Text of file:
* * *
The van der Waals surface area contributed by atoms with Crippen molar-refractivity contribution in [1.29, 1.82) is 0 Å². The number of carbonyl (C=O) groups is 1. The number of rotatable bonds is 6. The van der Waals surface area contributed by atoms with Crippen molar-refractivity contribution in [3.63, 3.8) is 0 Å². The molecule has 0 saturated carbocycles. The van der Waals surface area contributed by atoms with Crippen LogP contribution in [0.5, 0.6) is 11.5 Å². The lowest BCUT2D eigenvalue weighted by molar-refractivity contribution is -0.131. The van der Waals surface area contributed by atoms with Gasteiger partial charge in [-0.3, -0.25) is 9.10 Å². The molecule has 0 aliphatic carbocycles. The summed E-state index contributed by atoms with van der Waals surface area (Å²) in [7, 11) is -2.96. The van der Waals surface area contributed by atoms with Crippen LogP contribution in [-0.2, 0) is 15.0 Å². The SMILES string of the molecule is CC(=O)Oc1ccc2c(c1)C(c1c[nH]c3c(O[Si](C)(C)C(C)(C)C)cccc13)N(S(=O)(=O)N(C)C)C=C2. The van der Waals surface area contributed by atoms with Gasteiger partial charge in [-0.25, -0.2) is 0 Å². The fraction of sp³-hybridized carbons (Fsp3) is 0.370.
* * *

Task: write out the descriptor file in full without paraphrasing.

The van der Waals surface area contributed by atoms with Crippen molar-refractivity contribution in [1.29, 1.82) is 0 Å². The number of carbonyl (C=O) groups is 1. The number of rotatable bonds is 6. The van der Waals surface area contributed by atoms with Crippen molar-refractivity contribution in [3.63, 3.8) is 0 Å². The molecule has 0 saturated carbocycles. The van der Waals surface area contributed by atoms with Crippen LogP contribution in [0.5, 0.6) is 11.5 Å². The lowest BCUT2D eigenvalue weighted by molar-refractivity contribution is -0.131. The van der Waals surface area contributed by atoms with Gasteiger partial charge in [-0.3, -0.25) is 9.10 Å². The molecule has 0 aliphatic carbocycles. The summed E-state index contributed by atoms with van der Waals surface area (Å²) in [7, 11) is -2.96. The van der Waals surface area contributed by atoms with Crippen LogP contribution in [-0.2, 0) is 15.0 Å². The SMILES string of the molecule is CC(=O)Oc1ccc2c(c1)C(c1c[nH]c3c(O[Si](C)(C)C(C)(C)C)cccc13)N(S(=O)(=O)N(C)C)C=C2. The van der Waals surface area contributed by atoms with Gasteiger partial charge in [-0.25, -0.2) is 0 Å². The fraction of sp³-hybridized carbons (Fsp3) is 0.370.